German Secondary Schools

German student Realschule  Hauptschule
Figure 1.--Here we have a German secondary school student. He was 16 years old. The only additional information we have is that the portrait was taken in 1910, althoughh he may beve been from Manheim. He looks to be holding a diploma which he has presumably just been awarded. He probably did not attend a gymnasium. The fact that he seems to be finishing school at about 16 years of age suggests he attended a Realschule or Hauptschule. Click on the image for a fuller discussion of the portrait.

Most German children attended primary school in the 19th and early 20th centuries. Relatively few children attended secondary school until after World War II. This was the common practice throughout Europe. Most students who went on the secodary school were from middle-class and other affluent families. Admission was competitive. Not only were their fees involved, but it mean the child had to be supported for several more years. This proved difficult for many orking-class families. There are two tracks for German secondary students. The parents can choose then around 10 years of age (appropriate learning level achieved) what track to choose.

Gymnasien / Oberschulen

The academically selecive seondary schools called grammar schools in Britain were the gymnasium in Germany. Children choose at around 10 years of age whether they want to go to Gymansium that is usually 9 years and than usually to university. The Gymnasien / Oberschulen of imperial Germany were some of the best, if not the best scondary schools in Europe. One reason that so many affluent British children went to private schools was that the state system was deficient. This was not the cas in Germany. In many cases the German children sent to private schools were children from affluent families that were not very academically capable. The German Gymnasien / Oberschulen, however, educated a fairly small proprtion of German children and e academic selectivity was also class selectivity. Many middle-class children went on gto these schools from primary school, but relarively few working-class children. Despite its Socialist foundations, very little progress was made by the Weimar Republic to widen the class selectivity of German education. Here the NAZIs made more progress. This in part reflected the declining academic standards of the NAZIs who destrusted Germany's educational establishment upn seizing power in 1933. The NAZIs set about rooting out teachers of questionable loyalty. They also began hieing more politically loyal teachers who often had weaker academic credentials. This probably did not have much impact on primary education, it did on the standards in acafemically demanding secondary schools. By the time of the War, Germany had a thoroughly NAZI-fied educational estanlishment. After the War, political trends continued to affect German education. Teachers with a more Socialist outlook began questioning the advisability of demanding academic stanfards. Ironically this trend seems more pronounced in West than east Germany.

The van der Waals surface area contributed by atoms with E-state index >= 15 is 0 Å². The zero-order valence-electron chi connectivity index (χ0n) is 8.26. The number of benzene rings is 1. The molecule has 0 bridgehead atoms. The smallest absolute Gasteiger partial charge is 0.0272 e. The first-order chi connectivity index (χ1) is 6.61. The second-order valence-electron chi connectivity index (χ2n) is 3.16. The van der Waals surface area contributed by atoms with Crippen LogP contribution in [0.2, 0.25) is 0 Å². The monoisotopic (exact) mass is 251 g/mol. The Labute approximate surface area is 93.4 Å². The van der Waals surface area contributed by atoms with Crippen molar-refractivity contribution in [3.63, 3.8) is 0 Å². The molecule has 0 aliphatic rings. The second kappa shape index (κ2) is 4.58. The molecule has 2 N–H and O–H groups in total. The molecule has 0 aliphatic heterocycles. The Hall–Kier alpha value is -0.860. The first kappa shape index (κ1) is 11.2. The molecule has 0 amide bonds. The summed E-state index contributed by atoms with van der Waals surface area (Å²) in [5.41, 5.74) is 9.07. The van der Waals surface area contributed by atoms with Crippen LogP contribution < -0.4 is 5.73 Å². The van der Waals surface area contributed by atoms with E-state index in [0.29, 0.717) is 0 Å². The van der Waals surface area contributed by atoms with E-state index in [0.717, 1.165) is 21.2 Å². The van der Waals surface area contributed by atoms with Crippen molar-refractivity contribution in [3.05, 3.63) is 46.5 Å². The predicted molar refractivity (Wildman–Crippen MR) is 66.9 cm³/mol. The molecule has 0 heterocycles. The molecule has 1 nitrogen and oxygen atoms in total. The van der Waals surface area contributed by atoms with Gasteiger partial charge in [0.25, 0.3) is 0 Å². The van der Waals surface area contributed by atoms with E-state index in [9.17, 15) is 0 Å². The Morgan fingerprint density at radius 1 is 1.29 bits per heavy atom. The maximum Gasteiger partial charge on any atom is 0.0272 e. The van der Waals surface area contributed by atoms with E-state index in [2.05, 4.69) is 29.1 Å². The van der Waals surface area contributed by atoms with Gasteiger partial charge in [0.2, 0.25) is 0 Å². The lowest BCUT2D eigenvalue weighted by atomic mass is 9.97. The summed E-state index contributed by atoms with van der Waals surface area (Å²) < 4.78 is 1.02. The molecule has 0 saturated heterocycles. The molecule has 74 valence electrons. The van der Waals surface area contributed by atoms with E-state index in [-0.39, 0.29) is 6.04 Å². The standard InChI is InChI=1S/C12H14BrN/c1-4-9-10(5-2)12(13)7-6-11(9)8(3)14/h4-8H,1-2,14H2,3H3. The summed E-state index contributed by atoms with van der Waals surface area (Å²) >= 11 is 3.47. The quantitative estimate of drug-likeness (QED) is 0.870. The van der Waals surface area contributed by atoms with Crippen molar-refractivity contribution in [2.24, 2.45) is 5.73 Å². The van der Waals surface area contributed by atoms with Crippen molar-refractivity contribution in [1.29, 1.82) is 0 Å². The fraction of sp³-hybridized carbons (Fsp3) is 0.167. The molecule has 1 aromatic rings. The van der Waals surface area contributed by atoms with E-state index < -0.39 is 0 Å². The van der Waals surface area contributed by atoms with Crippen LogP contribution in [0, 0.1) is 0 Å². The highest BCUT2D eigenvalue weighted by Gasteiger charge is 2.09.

An alterative is to go to Realschule that lasts 6 years and usually enter a „Lehre“ or apply for job. Or they have to go to Hauptschule (usually 5 years but sometimes you can make one more year becoming almost equal to Realschule) and apply for a job then. The forms (or AE grades) had Latin names (Sexta, Quinta, Quarta, Untertertia, Obertertia, Untersekunda, Unterprima and Oberprima).


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Created: 11:08 PM 9/23/2006
Last updated: 4:44 AM 4/7/2007